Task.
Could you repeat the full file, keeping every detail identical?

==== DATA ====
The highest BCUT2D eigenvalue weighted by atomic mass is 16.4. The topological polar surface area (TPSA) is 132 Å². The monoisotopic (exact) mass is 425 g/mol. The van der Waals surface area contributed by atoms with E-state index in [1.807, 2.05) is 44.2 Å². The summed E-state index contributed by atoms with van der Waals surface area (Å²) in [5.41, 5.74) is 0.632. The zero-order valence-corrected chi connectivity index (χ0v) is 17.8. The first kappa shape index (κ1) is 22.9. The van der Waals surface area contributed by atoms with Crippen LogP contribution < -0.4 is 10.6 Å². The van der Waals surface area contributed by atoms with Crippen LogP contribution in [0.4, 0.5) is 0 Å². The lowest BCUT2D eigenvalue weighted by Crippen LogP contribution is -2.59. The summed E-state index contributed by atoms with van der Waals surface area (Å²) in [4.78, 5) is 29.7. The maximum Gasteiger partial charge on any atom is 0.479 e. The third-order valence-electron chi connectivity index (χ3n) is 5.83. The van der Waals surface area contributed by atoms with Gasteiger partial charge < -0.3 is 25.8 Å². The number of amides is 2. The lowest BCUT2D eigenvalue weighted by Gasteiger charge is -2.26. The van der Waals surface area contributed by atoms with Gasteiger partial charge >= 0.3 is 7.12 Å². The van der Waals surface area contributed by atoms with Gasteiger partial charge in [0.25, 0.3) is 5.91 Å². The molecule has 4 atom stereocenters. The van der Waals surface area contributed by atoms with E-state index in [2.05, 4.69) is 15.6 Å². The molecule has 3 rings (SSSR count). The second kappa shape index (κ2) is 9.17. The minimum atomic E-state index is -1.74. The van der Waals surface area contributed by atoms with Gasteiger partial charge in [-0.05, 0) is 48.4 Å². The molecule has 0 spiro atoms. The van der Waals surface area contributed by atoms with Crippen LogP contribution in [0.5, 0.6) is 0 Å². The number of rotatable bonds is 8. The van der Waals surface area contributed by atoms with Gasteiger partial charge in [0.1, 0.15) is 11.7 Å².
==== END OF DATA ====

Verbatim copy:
The highest BCUT2D eigenvalue weighted by atomic mass is 16.4. The topological polar surface area (TPSA) is 132 Å². The monoisotopic (exact) mass is 425 g/mol. The van der Waals surface area contributed by atoms with E-state index in [1.807, 2.05) is 44.2 Å². The summed E-state index contributed by atoms with van der Waals surface area (Å²) in [5.41, 5.74) is 0.632. The zero-order valence-corrected chi connectivity index (χ0v) is 17.8. The first kappa shape index (κ1) is 22.9. The van der Waals surface area contributed by atoms with Crippen LogP contribution < -0.4 is 10.6 Å². The van der Waals surface area contributed by atoms with Crippen LogP contribution in [0.4, 0.5) is 0 Å². The lowest BCUT2D eigenvalue weighted by Crippen LogP contribution is -2.59. The summed E-state index contributed by atoms with van der Waals surface area (Å²) in [4.78, 5) is 29.7. The maximum Gasteiger partial charge on any atom is 0.479 e. The third-order valence-electron chi connectivity index (χ3n) is 5.83. The van der Waals surface area contributed by atoms with Gasteiger partial charge < -0.3 is 25.8 Å². The number of amides is 2. The lowest BCUT2D eigenvalue weighted by Gasteiger charge is -2.26. The van der Waals surface area contributed by atoms with Gasteiger partial charge >= 0.3 is 7.12 Å². The van der Waals surface area contributed by atoms with Gasteiger partial charge in [0.25, 0.3) is 5.91 Å². The molecule has 4 atom stereocenters. The van der Waals surface area contributed by atoms with E-state index in [2.05, 4.69) is 15.6 Å². The molecule has 3 rings (SSSR count). The second kappa shape index (κ2) is 9.17. The minimum atomic E-state index is -1.74. The van der Waals surface area contributed by atoms with Gasteiger partial charge in [-0.05, 0) is 48.4 Å². The molecule has 0 spiro atoms. The van der Waals surface area contributed by atoms with Crippen LogP contribution in [0.5, 0.6) is 0 Å². The number of rotatable bonds is 8. The van der Waals surface area contributed by atoms with Gasteiger partial charge in [0.1, 0.15) is 11.7 Å².